Thursday, March 08, 2007

Are you pampering your students?

I always share my enthusiasm about developing an e-learning course with my colleagues and very often one of the issue raised during our discussion is “spoon-feeding”. “Don’t you think you are spoon-feeding your students by putting your hand-outs, notes, PowerPoints slides, etc. for them to freely download?” – This is the question commonly asked by my colleagues and also when I give a presentation about my e-learning course. Hmm....actually I hate this question because to me there is no fine line or clear demarcation as to what constitutes “spoon-feeding” and what is not. True, the overwhelming majority of educators fail to make use of the potential pedagogical advantages offered by online environment. According to Badge et al. (2005), when academic staff begin to use a “virtual learning environment”, they often do not consider how it can be used to improve the educational value of their teaching. Instead, it is seen as a quick way to deliver learning materials that would otherwise have been delivered by alternative means, e.g. printed handouts. In particular, time constraints and the naive expectations that learning technology is either a bottomless pit or a quick technological fix for pedagogical problems, result in the use of sophisticated C&IT systems as mere filing systems.

Recent evidence has shown that simply putting notes on the web does not improve student learning (Evans et al., 2004). The same work also showed that material which is presented with sound pedagogical underpinning and which is easily navigable appears to enhance student learning. So, developing good e-learning course based on sound principles of pedagogy is not a simple endeavour – obviously not for faint-hearted educators. You need a rock (or diamond) solid commitment – you need a burning desire and A LOTS of enthusiasm – and of course, the multitude of skills!! I can say from my experience, it’s not going to be easy.

Well, back to the spoon-feeding issue. This is what the dictionary says about spoon feeding in the context of teaching-learning:
"If you spoon-feed someone, you do everything for them or tell them everything that they need to know, thus preventing them from having to think or act for themselves. e.g. There is a tendency to spoon-feed your pupils when you’re teaching because it is quicker and easier" (Collins Cobuild English Language Dictionary).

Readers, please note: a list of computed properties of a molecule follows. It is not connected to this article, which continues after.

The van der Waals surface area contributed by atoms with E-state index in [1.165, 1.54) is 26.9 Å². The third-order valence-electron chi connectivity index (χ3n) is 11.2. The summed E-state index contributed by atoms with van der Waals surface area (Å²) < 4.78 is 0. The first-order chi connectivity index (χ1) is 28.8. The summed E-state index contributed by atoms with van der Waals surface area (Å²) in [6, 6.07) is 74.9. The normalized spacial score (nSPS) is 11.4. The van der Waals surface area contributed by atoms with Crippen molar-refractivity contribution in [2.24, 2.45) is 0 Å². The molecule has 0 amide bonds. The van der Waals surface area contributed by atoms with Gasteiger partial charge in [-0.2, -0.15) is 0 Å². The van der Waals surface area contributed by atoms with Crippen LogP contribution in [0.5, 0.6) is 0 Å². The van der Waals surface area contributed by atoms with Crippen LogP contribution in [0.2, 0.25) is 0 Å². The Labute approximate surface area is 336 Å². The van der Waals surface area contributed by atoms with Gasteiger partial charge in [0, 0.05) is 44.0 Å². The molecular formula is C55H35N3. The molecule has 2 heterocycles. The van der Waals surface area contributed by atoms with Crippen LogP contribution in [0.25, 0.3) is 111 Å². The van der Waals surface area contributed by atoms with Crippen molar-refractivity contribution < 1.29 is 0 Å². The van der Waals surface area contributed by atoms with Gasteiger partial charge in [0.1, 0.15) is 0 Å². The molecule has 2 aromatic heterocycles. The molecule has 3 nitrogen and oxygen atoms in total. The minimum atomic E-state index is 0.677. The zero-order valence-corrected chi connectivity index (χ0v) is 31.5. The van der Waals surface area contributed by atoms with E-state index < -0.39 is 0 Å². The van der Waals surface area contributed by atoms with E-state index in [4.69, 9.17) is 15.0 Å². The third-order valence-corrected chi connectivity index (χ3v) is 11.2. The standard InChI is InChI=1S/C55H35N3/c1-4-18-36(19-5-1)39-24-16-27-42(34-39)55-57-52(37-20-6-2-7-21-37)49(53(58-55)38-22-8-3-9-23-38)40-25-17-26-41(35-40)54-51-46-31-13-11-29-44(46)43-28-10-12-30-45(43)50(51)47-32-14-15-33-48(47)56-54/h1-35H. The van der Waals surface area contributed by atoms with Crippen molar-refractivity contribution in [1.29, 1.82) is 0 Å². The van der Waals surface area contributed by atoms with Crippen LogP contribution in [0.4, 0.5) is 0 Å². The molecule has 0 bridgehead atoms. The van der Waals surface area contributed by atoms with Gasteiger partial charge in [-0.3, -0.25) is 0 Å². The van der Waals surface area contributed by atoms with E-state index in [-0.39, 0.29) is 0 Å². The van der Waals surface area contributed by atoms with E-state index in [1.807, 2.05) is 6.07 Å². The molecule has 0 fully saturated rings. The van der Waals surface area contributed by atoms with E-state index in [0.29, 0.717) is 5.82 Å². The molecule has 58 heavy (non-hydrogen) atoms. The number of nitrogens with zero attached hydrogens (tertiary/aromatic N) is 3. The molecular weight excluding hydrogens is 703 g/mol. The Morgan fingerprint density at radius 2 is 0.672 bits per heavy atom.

So, the result of spoon-feeding in the academic context is the inhibition of the development of the capacity for independent thinking and learning.

I posted a question about this issue in my e-learning portal (title: Spoon-feeding: Are you being pampered?) and asked the students to give their response. Here is one the response (verbatim):
Here is my two cents' worth. Honestly, it is not only me that have been spoon fed, in fact "all" of us will have to raise up our hands and own up! (Please don't sue me for defamation because I think that this is true) Ha ha.... From young, we have been fed with a silver spoon by our biological parents and in school, the same goes with our dedicated "second-parents". The spoon feeding practice is part of our Malaysian education culture which has long built its warm nest and is still very much alive and breathing. That is why we turn out to be pampered passive learners. As children and students, we are very much being sheltered and doted on by our anxious "parents" BUT too much of "loving" can also spoil the child. I understand about the worries our "parents" have for us, always afraid that we will fall and never will be able to rise up. To prevent the fall, they provide us with crutches, something which we can hold on to for support. Little do they realize, their noble intentions will render us disable, never again to be able to walk like a normal, healthy individual. Hence, we become too dependent and perhaps a little too complacent while enjoying the comfort of the supporting bars. What happens if these luxury bars were suddenly taken away? Nevertheless, a little fall wouldn't instantaneously kill us. It will constantly remind us to be more cautious and wiser when we initiate our steps, allow us some time to grimace and reflect upon our downfall but most importantly, after that we are able to gather our strength and get back on our two big feet! Now that I'm in the university, the spoon feeding culture is slowly fading away but it sometimes sheepishly reappears. But, I believe all of us are trying very hard to be more independent in hopes that one day, with our very own effort, we can proudly fly, spreading our great big wings and soar up into the sky.....” (Chan Lai Ean).

Badge, JL., Cann, AJ. and Scott, J. (2005) e-Learning versus e-Teaching: Seeing the pedagogic wood for the technological trees. Bioscience Education E-Journal, volume 5 , available at (accessed 1 March 2003)

Evans, C., Gibbons, N.J., Shah, K. and Griffin, D.K. (2004) Virtual learning in the biological sciences: pitfalls of simply "putting notes on the web" Computers & Education, 43, 49-61.